A remotely hosted log management company has garnered $10.5m in filthy valley lucre from Cisco, Data Collective Venture Capital, and others.
The funding round brings Loggly's total funding to date to $20.9m. The company's hosted service lets companies upload server log files into a central repository, where they can then run analysis upon them via Loggly's tech which is built partially on the open source ElasticSearch and Lucene technologies.
Data is collected without the need to install software or agents locally, and Loggly supports HTTP as well as log formats such as syslog, Apache, nginx, Java, and structured JSON data. "If it can log, it can log to Loggly," according to a company FAQ.
Logs are ingested via a set of Collectors which are written in C++ and deployed at various locations around the world. The collectors feed logs into Apache Kafka, which streams data down to disk, where it is then shuttled into an analytics pipeline based on Twitter Storm, which filters, parses, and analyses the data.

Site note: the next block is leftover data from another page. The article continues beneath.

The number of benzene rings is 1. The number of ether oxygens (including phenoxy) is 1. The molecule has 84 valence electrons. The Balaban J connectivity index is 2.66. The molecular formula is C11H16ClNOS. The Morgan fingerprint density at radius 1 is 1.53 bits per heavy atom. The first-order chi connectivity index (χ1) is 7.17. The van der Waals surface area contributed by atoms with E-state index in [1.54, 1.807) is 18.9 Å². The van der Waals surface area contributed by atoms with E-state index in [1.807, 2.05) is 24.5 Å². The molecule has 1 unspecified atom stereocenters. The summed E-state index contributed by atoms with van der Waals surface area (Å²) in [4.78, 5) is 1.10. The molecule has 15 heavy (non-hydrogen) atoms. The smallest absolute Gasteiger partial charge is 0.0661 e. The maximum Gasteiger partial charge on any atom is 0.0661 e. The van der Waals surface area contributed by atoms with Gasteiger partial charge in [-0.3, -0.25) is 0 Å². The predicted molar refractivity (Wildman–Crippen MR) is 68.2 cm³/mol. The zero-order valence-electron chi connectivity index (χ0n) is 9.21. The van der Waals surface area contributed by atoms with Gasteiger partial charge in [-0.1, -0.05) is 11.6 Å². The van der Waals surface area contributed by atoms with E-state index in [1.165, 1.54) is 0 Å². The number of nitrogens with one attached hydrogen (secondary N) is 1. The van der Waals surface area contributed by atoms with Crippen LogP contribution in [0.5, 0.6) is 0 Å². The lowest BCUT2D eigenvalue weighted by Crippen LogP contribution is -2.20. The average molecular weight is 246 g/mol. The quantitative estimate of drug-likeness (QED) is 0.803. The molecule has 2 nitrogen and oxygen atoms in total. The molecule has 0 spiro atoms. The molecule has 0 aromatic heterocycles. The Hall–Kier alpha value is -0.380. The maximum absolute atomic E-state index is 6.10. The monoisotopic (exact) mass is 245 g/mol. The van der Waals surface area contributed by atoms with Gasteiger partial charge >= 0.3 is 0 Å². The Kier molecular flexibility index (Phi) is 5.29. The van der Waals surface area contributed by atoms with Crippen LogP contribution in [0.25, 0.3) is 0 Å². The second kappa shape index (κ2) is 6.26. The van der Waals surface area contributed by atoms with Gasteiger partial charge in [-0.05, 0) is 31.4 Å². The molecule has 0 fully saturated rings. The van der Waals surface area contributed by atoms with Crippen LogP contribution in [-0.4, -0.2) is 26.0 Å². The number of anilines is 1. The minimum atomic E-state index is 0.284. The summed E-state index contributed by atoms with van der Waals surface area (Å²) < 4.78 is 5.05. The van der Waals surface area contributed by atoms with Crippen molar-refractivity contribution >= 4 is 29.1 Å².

As with many other cloud startups, the tech sits partly on Amazon Web Services, with automatic backup into AWS S3 storage available for users of its "production service" tier.
Over 3,500 companies use Loggly's tech, the company claims, including Electronic Arts, Uber, Samsung, and Salesforce. Pricing for the tech starts at up to 200MB of log data for free, then goes to between $49 per month and $374 per month for storing 1GB to 10GB per day, and goes all the way up to a whopping $7,400 a month for company's wishing to store up to 150GB a day. Discounts are available for big spenders. ®
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